In RACER Magazine: Improving the Breed?

In RACER Magazine: Improving the Breed?

RACER Magazine Excerpts

In RACER Magazine: Improving the Breed?


When motorsports adopts and adapts technologies, it’s almost always for entirely selfish reasons: to find a winning advantage. If it helps make better street cars, then that’s a bonus.

That “improving the breed” bellwether has rung increasingly hollow since the unseen hand of downforce began to exert a tightening grip on motorsports. When Texan Jim Hall feathered his Chaparral’s suspension-mounted high wing in 1966 (above), he flipped the bird to the man (and his automobile) on the street.

Why should/how can a purpose-built racecar on – by the early 1970s – slick tires and festooned with aerodynamic devices that cause/want it to “scrape” the road have a bearing on our daily driver?

Formula 1’s grudging attempt since 2014 to redress this has been a damp squib, the remarkable efficiency gains of its turbocharged V6 gasoline-hybrids drowned by “noise” about their lack of noise.

Just four years ago the FIA World Endurance Championship’s LMP1 category was held up as a beacon of automotive worthiness when Porsche preferred it to F1, due to it being a willing and flexible high-speed laboratory for a hybrid tomorrow. Now it’s yesterday’s news.

A car industry blackened by the emission scandal of 2015 is even keener (to be seen) to be greener – and Audi, BMW, Jaguar, Mercedes-Benz and Porsche have joined Renault in Formula E’s “vow of silence.” Expect budgets to spiral and piety to wear quickly thin.

It’s time for motorsport – the show, not the business – to look after number one, starting with Liberty Media’s F1.

Which shouldn’t be difficult for a fundamentally selfish pursuit, should it?

Influential driver/engineer Mark Donohue was nicknamed “Captain Nice,” yet spent a decade seeking what he termed “The Unfair Advantage.” The stress this caused him – notwithstanding the success it brought – coined his other nickname: “Dark Monohue.”

In 1969 he qualified fourth and finished seventh at Indy in a four-wheel-drive Lola; from 1971-’72 he was at the sharp end of a 25mph spike at The Brickyard caused by spreading wings; and from 1972-’73 he proved turbochargers could prevail on stop-start road courses. He wanted to please his team, its sponsors and partners – Porsche in the latter case – but he wanted to please himself more. Pissed when a works McLaren bumped his privateer version from the pole at Indy in 1971, he didn’t blink when the misfortunes of others allowed him a victory the following year.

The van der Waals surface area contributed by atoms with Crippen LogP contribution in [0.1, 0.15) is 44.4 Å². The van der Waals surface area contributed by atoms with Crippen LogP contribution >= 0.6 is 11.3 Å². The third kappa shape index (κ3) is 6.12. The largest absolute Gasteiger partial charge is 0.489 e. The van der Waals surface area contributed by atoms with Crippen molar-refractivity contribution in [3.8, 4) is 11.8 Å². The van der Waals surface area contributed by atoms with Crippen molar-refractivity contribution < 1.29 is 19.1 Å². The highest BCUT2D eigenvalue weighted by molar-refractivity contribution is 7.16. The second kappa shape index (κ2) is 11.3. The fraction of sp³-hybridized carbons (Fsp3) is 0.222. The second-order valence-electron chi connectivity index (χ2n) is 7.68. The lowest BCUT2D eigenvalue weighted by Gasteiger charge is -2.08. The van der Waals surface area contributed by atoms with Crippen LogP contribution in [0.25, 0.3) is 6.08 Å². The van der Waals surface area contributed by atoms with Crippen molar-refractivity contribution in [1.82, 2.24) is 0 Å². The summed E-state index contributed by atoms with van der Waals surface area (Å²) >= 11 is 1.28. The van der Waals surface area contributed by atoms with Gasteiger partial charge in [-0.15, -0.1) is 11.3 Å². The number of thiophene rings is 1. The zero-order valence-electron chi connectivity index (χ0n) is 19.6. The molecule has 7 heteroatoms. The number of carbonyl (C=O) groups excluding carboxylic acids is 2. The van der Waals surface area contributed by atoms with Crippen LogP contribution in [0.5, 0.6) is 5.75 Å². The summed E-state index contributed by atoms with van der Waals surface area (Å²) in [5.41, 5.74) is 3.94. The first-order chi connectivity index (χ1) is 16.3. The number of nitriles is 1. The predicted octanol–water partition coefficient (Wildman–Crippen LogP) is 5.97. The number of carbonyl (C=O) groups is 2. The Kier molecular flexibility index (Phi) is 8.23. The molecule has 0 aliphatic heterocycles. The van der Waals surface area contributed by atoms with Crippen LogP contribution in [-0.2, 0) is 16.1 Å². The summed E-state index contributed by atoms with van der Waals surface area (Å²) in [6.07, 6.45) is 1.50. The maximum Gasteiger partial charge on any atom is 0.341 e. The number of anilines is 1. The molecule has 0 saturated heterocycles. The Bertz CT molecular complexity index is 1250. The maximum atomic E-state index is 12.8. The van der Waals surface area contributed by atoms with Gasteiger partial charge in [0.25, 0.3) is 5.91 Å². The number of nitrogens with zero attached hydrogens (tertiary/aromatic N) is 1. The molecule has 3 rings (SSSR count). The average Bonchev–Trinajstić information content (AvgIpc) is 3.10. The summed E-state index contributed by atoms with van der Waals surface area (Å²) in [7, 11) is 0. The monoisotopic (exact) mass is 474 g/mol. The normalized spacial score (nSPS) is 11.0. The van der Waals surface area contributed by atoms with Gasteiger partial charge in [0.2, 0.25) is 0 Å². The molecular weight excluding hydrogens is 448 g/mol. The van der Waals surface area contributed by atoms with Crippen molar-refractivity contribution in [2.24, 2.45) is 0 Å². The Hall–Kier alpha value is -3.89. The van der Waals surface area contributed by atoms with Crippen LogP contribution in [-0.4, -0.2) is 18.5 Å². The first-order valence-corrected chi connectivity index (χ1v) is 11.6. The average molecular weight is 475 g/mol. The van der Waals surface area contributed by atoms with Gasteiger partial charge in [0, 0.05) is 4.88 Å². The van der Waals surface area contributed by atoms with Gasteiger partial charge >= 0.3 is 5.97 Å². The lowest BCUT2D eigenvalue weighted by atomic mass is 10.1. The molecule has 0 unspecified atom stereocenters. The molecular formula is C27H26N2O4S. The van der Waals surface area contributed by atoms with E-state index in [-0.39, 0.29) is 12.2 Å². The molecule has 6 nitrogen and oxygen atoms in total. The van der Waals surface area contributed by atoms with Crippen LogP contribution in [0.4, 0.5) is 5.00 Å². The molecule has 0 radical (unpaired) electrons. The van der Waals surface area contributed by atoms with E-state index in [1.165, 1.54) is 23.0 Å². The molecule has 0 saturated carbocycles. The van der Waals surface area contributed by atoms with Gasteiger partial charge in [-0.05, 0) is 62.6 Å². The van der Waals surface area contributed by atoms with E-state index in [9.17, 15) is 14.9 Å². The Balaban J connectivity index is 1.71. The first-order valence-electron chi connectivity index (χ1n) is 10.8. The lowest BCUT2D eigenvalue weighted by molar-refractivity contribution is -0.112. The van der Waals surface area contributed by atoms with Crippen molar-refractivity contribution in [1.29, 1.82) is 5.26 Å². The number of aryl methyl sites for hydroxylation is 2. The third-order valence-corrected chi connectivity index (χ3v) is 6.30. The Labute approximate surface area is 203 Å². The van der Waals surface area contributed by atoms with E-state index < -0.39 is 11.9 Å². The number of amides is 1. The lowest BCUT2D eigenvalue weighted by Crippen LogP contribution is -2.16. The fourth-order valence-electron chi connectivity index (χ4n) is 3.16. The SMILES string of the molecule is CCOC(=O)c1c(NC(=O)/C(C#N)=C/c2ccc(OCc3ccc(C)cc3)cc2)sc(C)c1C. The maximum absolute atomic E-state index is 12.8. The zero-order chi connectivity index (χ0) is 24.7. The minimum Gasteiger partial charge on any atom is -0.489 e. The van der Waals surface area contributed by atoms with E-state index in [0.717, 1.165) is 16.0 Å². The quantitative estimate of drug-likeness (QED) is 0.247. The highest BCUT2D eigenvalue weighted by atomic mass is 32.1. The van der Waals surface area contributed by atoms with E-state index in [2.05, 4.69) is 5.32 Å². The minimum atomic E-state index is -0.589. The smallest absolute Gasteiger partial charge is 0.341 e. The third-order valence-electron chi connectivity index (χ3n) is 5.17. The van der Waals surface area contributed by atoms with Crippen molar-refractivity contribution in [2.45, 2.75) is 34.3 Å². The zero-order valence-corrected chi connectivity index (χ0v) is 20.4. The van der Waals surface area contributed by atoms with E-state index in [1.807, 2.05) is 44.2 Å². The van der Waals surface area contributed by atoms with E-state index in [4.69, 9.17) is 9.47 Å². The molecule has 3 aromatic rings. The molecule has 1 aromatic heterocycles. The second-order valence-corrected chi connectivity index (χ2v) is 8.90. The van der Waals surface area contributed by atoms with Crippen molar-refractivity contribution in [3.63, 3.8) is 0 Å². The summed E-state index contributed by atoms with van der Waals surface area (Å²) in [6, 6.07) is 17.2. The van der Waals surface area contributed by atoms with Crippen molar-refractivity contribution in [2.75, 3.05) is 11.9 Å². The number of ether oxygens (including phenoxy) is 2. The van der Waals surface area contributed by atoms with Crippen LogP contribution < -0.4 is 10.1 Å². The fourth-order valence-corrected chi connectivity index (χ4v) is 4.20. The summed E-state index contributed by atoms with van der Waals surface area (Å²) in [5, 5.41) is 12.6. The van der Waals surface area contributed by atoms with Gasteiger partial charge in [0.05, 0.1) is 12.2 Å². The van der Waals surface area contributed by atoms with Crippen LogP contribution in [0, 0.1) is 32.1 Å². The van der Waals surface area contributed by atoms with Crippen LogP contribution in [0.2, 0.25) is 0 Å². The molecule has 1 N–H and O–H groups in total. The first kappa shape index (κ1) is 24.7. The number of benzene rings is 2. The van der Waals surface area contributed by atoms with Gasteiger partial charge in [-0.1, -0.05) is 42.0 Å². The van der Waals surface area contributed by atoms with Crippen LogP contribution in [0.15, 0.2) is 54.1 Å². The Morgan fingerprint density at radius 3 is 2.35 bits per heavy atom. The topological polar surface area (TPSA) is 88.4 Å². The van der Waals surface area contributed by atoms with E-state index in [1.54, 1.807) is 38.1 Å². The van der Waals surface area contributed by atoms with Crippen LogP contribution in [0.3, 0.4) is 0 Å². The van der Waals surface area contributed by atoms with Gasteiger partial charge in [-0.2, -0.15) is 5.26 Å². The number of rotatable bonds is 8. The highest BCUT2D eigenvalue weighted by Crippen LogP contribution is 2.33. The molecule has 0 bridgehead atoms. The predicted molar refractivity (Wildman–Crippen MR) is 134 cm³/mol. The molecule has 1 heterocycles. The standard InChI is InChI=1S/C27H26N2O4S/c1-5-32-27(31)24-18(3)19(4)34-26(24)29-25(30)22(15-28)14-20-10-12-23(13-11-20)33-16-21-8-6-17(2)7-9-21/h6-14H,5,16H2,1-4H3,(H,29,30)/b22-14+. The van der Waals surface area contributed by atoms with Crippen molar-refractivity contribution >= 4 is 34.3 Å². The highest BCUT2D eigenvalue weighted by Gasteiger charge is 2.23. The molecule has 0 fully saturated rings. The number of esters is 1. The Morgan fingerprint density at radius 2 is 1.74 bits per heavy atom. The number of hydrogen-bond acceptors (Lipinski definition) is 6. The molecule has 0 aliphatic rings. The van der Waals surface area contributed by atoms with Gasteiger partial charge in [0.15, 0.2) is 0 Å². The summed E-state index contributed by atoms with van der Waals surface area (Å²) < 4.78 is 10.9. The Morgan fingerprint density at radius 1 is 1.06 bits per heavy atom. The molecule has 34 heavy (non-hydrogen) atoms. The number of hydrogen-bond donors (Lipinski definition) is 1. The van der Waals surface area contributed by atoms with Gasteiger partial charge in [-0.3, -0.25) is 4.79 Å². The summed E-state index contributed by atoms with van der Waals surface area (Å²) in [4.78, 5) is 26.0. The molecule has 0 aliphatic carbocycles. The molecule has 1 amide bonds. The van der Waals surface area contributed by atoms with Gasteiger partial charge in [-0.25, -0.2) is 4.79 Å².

That’s not a bad thing in context. Donohue was the epitome of George Bernard Shaw’s “unreasonable man” upon whom “all progress depends.” He was, in the words of rival driver/engineer Dan Gurney, helping “accelerate the evolution of ideas” – at 200mph, given 1,000hp-plus.

Motorsports has been a technical hothouse since Count de Dion steamed (literally) the 1894 Paris Rouen race at 12mph. Occasionally a catalyst of innovation, but more usually its incubator, it’s not only regularly raided aerospace’s temptingly exotic parts bin, but also used rat-like cunning to feed its need.

Ferodo’s DS11 brake pad was originally intended for earthmovers and their ilk, yet won all bar two grands prix from 1961-’81; and the carbon-carbon system by Hitco of Gardena, Calif., that replaced it was inspired by Dunlop’s design for Concorde.

The Brabham that won the F1 titles of 1966 featured a modified Alford & Alder front upright – a light steel modular forging easy to adjust – that was first fitted to a 1930s British daily driver.

And the Heim joint used wherever a low-friction, low-compliance adjustable pivot with zero play was beneficial to the 1967 Lotus 49 was either lifted from a late-1930s Ferguson tractor’s lifting mechanism or a Luftwaffe plane brought down during the Battle of Britain.

The rubber-bushed joint between road and track, stretched and twisted by wings and fatter tires, failed totally when skirted ground effect – channelled by complex underbody shapes made possible by Owens-Illinois/Corning’s 1936 Fiberglas (yes, that spelling) patent – forced a tenfold increase in spring rate by the 1970s’ end. This in turn triggered widespread use of structural carbon-fiber composite – invented at Britain’s Royal Aircraft Establishment and patented in 1964 – during the 1980s.

Even the latest breed of hypercar merely scratches at the unreal-world potential performance numbers of these technologies. (Though that’s expected to change with the delivery in 2019 of Adrian Newey’s next-gen Aston Martin Valkyrie.)

But even humdrum street cars have benefited from racing’s most efficient aero mod: the Gurney Flap, or wickerbill. An educated guess at controlling soaring Indy car speeds, Gurney fashioned a right-angled aluminum strip during a 1971 test at Phoenix and fitted it to the trailing edge of the rear wing on Bobby Unser’s Eagle.

The powerful effect, with minimal disturbance, that it had on the pressure across the wing surfaces astounded even McDonnell Douglas when Gurney let it in on the secret. But although it has featured
since on helicopter horizontal stabilizers and high-lift airplanes – a twist from this story’s norm – its patent foundered against the rediscovery of the 1931 Zap Flap…

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